As the MEP (M&E) industry worldwide continues to turn to parametric 3d model-based building services design and coordination processes, the question of who does what between contractors and consultants has re-emerged. One of the challenges in the modern building services industry concerns the effective control of BIM models between MEP Consultants and MEP Contractors.BIM can resolve disputes and promote collaboration - Construction Week  Online

BIM has many benefits including:  BIM Detailer Tampa  greater collaboration between stakeholders, improved design performance, less constructability issues on-site and cost efficiency. However, implementing BIM requires successfully managing scope definition and delivery as well as the information flow between the MEP (M&E) consultant, the MEP (M&E) contractor, several sub-contractors and shop fabricators. However, BIM can create scope overlap (and therefore costs and delays for the project) between MEP (M&E) consultants, contractors and other downstream participants.

In the traditional system, where 2d design data is received, the MEP contractor would be responsible for services coordination and clash detection. He/she would overlay the 2d drawings of each of the services (HVAC, electrical, and plumbing) and perform a detailed coordination exercise – usually by using 3d tools or by using BIM tools. The end result would be a model that is spatially coordinated that can then be used for installation drawing creation and subsequent fitting/installation.

The traditional approach (2D drawing deliverables) did not require design consultants to think about constructability and spatial coordination. However, the BIM process calls for MEP (M&E) BIM consultants to create clash-free 3d MEP models before creating 2d design drawings for contractors to use. As the consultant is also handing over their BIM model (which is increasingly clash free and coordinated to some extent) he/she is in effect carrying out some of the scope traditionally taken on by contractors. However and more importantly, the MEP model from the consultant is not always coordinated in the way that the services would be installed or be cost effective for an MEP contractor.

Though the consultants’ BIM MEP model may be clash-free and spatially coordinated with the architectural and structural systems, the 3d model provided to the contractor by the consultant may fall short due to a number of reasons such as: I) procurement-led changes for materials and equipment; ii) it may not represent the actual installation process or layout; iii) the layouts may not be efficient i. e. allowing for too many bends and connections; iv) there may not be adequate allowance for lagging; v) there may not be adequate allowance for installation/hanging; and vi) there may not be allowance for access for maintenance purposes. In short, the consultant’s 3d model may be spatially coordinated but not adequate for installation.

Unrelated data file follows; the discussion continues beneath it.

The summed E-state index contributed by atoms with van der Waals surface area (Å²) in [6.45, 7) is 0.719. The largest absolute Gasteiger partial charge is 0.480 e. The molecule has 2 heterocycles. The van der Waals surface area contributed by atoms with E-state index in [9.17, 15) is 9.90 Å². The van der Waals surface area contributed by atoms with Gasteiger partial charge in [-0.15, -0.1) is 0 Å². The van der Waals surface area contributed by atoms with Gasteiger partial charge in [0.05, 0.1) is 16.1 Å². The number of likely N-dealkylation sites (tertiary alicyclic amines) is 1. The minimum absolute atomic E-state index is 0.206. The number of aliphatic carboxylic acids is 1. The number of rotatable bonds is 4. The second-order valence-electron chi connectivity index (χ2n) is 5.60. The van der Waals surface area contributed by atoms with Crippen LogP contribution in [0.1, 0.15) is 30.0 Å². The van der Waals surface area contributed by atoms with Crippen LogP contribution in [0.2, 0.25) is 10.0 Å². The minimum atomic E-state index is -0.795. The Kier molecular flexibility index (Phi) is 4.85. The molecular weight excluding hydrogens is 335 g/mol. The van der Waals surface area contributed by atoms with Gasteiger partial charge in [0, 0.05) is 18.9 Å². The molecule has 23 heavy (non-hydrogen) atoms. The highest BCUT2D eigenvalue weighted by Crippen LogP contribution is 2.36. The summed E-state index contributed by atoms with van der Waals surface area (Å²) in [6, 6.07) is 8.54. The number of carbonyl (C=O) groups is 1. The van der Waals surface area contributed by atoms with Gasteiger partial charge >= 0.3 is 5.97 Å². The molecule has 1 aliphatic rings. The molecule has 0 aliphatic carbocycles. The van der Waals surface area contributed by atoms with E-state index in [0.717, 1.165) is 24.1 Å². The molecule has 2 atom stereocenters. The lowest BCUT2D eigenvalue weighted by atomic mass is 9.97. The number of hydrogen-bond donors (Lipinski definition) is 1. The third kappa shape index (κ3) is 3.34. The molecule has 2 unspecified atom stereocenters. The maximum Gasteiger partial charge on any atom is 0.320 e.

Without updating the BIM model to his own fitting and installation requirements/standards, the contractor will not experience constructability issues until in the field. At that stage it is almost too late to make too many changes and the installation will be compromised as a review of the model and revised drawings at that late stage will almost certainly create additional costs and fees.

There are three alternatives available to the project team to avoid scope overlap in this manner. Firstly, the consultant may create a BIM model but may not focus on creating a coordinated or clash free model. He/she would use the model to then create design drawings. This would provide the contractor with a model that is not coordinated but with efficient routes and outlets for services that can then be fine-tuned. This approach would reduce BIM modelling time for the consultant as it removes the coordination ‘headache’.

Secondly, he may create a 2d design as in the traditional non-BIM era. This will still allow BIM model creation by the contractor and therefore project’s need for BIM will still be served. This method allows the contractor to create a coordinated BIM model using specialist MEP coordination firms if needed.

The third approach is for the design consultants to employ specialist a MEP coordination firm that understands and possesses ‘coordination for installation’ skills. By employing these skills at the design stage the output is more likely to be more useful for the contractor whose role may then be to fine tune the model and then create drawings.

By managing MEP projects using one of these methods scope overlap will be reduced and projects will be more effectively managed and delivered during the pre-construction and BIM stages. The end result will be a gain for clients and a more positive and effective use of BIM technology to deliver MEP BIM projects.

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